Issue 9: 4play

Quadline competition has been around since the late 1980’s and has evolved into something very different here in America compared to the rest of the world. In the United States, there is no such classification as Quadline Precision in competition. In Europe and Japan, this category is required for all quadline competitors.

I never really considered this much of an issue until a couple of years ago when I received an invitation to compete against the finest quadline pilots of Europe in Guadaloupe in 1997. The top American pilots were put against the top European pilots. As we were playing by European rules, I would be required to fly precision as well as ballet and have both scores tallied.

This brought a major issue into focus for me. Although I had never competed in a quadline precision event, I felt I had the ability to do well as an accomplished quadline flier and indeed, the American pilots were all anxious to try their lines at this new class of competition.

Of course, we did lousy in precision as we were unfamiliar with the maneuvers until a few months before the event, while our competitors had been flying them for their entire careers. That however, is not really the issue.

The issue is whether or not Quadline Precision is a valuable classification of our sport. Should the U.S. begin to require Quadline Precision events?

Precision flying has been around as long as competition in multi-line kiting. It forces us to become better fliers and gives us a standard against which we can judge performance. The more we work with our precision, the more perfect our straight lines, corners, and turns become, the more graceful our ballet becomes. If I feel this strongly about precision flying, you may ask, why any controversy?

Quadline is a bit different than dual line in terms of precision competition for one very important reason. One kite has dominated the quadline competition market since its invention in the 1980’s. This is no way is to say anything bad about the kite or the company that makes it; they simply created the best quadline kite to date.

As the Revolution became the standard quadline kite to compete with both here in America and in Europe and in Japan, precision maneuvers were developed based on the ability of this kite. Foils were out. Their lack of precision, slow speed, and difficult amounts of pull made them less suited for ballet and more suited to power kiting.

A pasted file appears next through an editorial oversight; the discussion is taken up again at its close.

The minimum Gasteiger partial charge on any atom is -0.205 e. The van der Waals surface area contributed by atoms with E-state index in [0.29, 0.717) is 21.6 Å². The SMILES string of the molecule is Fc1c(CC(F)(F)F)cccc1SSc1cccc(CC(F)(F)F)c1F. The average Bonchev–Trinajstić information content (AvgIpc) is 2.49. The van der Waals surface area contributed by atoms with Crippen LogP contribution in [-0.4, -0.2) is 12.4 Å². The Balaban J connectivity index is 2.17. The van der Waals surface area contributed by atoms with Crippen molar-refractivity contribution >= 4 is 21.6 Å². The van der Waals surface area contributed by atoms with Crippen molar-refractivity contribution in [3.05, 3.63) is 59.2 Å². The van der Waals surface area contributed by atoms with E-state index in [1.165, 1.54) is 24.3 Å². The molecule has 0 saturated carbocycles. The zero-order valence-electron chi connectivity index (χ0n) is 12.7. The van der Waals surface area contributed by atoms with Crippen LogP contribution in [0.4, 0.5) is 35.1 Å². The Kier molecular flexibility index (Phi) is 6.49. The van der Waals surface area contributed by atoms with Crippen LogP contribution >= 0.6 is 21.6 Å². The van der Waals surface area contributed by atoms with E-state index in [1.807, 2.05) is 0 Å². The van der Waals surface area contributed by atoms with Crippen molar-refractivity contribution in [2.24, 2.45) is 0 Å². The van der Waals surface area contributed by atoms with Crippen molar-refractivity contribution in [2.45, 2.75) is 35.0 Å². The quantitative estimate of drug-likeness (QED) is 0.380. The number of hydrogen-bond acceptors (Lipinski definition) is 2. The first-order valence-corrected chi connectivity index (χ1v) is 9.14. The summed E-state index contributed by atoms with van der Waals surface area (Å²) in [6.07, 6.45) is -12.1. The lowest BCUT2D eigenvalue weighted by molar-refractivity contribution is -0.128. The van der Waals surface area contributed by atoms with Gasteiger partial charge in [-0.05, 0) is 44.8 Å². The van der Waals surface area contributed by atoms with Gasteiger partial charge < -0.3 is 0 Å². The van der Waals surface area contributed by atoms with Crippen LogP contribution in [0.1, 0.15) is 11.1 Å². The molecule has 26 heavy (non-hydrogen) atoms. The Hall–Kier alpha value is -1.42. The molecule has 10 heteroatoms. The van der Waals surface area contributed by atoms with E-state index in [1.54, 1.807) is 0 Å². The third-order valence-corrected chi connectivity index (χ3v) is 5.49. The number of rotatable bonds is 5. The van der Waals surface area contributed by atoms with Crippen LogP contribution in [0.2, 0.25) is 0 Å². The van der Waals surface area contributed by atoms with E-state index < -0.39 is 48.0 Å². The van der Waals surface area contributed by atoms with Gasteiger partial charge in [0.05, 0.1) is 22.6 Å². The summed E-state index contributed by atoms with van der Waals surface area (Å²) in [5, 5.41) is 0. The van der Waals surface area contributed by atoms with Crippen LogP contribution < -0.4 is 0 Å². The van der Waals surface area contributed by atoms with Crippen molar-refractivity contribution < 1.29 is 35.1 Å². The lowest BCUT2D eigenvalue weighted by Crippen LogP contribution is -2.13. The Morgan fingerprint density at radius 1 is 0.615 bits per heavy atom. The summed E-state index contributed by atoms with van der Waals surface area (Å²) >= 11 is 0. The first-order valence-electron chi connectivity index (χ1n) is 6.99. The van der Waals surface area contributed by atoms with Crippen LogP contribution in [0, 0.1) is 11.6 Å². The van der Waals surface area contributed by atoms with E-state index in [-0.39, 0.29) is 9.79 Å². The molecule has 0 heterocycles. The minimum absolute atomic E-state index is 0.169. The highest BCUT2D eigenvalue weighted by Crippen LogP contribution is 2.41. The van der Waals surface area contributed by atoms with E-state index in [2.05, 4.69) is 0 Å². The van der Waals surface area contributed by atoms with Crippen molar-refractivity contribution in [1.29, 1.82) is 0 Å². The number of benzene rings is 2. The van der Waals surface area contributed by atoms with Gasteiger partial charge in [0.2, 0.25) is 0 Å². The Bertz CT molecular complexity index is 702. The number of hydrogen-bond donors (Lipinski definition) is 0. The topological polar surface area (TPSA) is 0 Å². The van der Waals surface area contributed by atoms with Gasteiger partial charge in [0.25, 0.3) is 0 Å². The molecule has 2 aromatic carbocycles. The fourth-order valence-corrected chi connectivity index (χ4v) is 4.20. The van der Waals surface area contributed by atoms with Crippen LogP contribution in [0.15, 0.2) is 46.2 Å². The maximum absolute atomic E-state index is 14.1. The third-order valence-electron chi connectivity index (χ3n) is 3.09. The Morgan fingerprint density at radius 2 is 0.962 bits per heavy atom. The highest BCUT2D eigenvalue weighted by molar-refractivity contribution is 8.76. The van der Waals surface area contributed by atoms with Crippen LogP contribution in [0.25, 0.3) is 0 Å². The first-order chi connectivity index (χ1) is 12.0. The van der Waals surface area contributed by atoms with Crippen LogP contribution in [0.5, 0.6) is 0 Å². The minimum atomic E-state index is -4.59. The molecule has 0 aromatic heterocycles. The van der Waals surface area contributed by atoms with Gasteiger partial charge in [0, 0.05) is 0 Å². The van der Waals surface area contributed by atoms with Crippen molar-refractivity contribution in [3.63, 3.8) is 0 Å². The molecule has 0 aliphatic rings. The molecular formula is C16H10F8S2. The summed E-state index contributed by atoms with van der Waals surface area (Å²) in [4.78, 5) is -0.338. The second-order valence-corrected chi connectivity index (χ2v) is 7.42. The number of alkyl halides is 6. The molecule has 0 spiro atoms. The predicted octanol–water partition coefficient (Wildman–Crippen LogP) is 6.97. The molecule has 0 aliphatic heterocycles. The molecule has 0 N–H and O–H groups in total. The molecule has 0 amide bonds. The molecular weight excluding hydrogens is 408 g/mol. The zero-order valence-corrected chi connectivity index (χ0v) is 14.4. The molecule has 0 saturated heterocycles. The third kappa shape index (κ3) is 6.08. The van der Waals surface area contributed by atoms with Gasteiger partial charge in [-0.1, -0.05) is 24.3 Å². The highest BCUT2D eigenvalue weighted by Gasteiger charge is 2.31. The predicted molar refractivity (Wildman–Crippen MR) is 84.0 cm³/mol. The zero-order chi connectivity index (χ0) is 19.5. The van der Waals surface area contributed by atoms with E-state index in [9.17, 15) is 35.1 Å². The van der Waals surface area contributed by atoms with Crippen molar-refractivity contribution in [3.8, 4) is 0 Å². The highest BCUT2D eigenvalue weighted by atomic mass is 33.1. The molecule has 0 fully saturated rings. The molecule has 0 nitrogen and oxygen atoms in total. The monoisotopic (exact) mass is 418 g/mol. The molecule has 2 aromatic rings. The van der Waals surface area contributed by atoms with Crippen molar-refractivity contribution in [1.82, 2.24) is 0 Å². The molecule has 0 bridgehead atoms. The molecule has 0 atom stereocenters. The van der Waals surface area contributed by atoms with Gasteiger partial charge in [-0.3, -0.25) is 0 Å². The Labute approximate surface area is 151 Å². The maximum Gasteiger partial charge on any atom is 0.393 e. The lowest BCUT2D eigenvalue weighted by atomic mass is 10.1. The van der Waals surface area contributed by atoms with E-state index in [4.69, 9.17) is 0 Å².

The powers that be created a series of maneuvers based on the abilities of the Revolution. They did not take into consideration the quadlined deltas that were out there, or the possibility of new kites. This is not the fault of any of the leagues, it is simply a matter of what was going on in the sport. Quadline competitors flew Revs. That was that. From the day the Rev was invented and put on the market in the 80’s, no other kite could take it at the national level. From 1988 until 1995 every AKA Quadline Championship was won by a Revolution kite.

That makes the use of the Rev as the standard for precision moves seem to make sense. However, In 1995 the Synergy Deca was introduced and took the title away from the Rev. That same year top finishers included people flying the TC Ultra as a quad as well.

Although all dual line kites have different flight characteristics, many are suited to precision flying. Because there are so few quadline kites geared towards competition, and because the Revolution is so dominant in this small field, the maneuvers are designed to specifically show excellent precision flying of a Revolution kite, not a quadline kite.

Enough of the gripe. Whether the compulsories that are currently used favor one kite or another still doesn’t answer the more important question of whether or not Quad Precision should be flown as a competitive event.

Don’t just take it from me. Take it from any of the world’s greatest fliers. Especially at the earlier stages of your flying, precision flying will improve your abilities as a kite flier. They force you to make moves that you would normally take for granted and not practice over and over again. Precision teaches you speed control and forces you to learn to do things with your kite you may otherwise never do. That pushes us to the top end of our abilities and then lets us learn the tricks and explore the outermost edges of what our kites can do.

As I said earlier, precision also sets a standard. Styles may differ from coast to coast, continent to continent, but precision figures do not. In order for the United States to compete in quadline competition around the globe, our fliers will need to show that they can achieve that standard as well. If we want our sport to move toward an international level, maybe one day an Olympic level, we all need to operate on the same standard.

The current precision figures that are used in competitions around the globe (except here in the US) are available at These are according to STACK rules and are the maneuvers used in World Cup competition.

I suggest we all get to know these maneuvers. We want our sport to grow and be recognized. I may not agree that the figures are fair to all quadline fliers, but they are a standard. Without that standard across the kiting world, we will never have an international sport. Without working on precision, we cannot be the fliers we are capable of.

On a slightly different note, I have decided after over one year of writing for KiteLife to give up this column. Family, work, and life in general are beginning to get in the way of the kiting for me. Sharing my ideas and feelings about quadline kites has been a pleasure. I appreciate all the feedback and hope I have given some insight to other quad fliers. Keep those extra two lines! Hopefully I will see many of you on the kite fields soon. I’ll be the one trying to figure out how to fly a quad and feed a baby at the same time!!!